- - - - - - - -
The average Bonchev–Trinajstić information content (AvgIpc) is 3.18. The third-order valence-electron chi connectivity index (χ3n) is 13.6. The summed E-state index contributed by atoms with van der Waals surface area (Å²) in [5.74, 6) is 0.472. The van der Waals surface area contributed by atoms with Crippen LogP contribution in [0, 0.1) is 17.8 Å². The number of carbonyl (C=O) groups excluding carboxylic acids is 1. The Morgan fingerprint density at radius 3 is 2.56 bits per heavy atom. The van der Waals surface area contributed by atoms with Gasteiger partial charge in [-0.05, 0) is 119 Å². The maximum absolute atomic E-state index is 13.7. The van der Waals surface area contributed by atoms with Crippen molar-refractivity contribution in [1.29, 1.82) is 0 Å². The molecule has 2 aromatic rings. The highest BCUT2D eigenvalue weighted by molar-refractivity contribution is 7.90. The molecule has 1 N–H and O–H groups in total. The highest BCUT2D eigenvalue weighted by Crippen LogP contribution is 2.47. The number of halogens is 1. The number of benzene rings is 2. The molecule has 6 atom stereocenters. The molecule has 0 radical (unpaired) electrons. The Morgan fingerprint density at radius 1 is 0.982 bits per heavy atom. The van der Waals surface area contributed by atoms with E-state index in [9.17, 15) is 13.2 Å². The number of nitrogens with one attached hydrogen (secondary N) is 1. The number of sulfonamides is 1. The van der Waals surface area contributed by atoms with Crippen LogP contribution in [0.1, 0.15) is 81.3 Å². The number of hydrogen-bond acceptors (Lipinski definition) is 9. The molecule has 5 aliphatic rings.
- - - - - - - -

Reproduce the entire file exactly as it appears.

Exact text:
The average Bonchev–Trinajstić information content (AvgIpc) is 3.18. The third-order valence-electron chi connectivity index (χ3n) is 13.6. The summed E-state index contributed by atoms with van der Waals surface area (Å²) in [5.74, 6) is 0.472. The van der Waals surface area contributed by atoms with Crippen LogP contribution in [0, 0.1) is 17.8 Å². The number of carbonyl (C=O) groups excluding carboxylic acids is 1. The Morgan fingerprint density at radius 3 is 2.56 bits per heavy atom. The van der Waals surface area contributed by atoms with Gasteiger partial charge in [-0.05, 0) is 119 Å². The maximum absolute atomic E-state index is 13.7. The van der Waals surface area contributed by atoms with Crippen molar-refractivity contribution in [1.29, 1.82) is 0 Å². The molecule has 2 aromatic rings. The highest BCUT2D eigenvalue weighted by molar-refractivity contribution is 7.90. The molecule has 1 N–H and O–H groups in total. The highest BCUT2D eigenvalue weighted by Crippen LogP contribution is 2.47. The number of halogens is 1. The number of benzene rings is 2. The molecule has 6 atom stereocenters. The molecule has 0 radical (unpaired) electrons. The Morgan fingerprint density at radius 1 is 0.982 bits per heavy atom. The van der Waals surface area contributed by atoms with E-state index in [9.17, 15) is 13.2 Å². The number of nitrogens with one attached hydrogen (secondary N) is 1. The number of sulfonamides is 1. The van der Waals surface area contributed by atoms with Crippen LogP contribution in [0.1, 0.15) is 81.3 Å². The number of hydrogen-bond acceptors (Lipinski definition) is 9. The molecule has 5 aliphatic rings.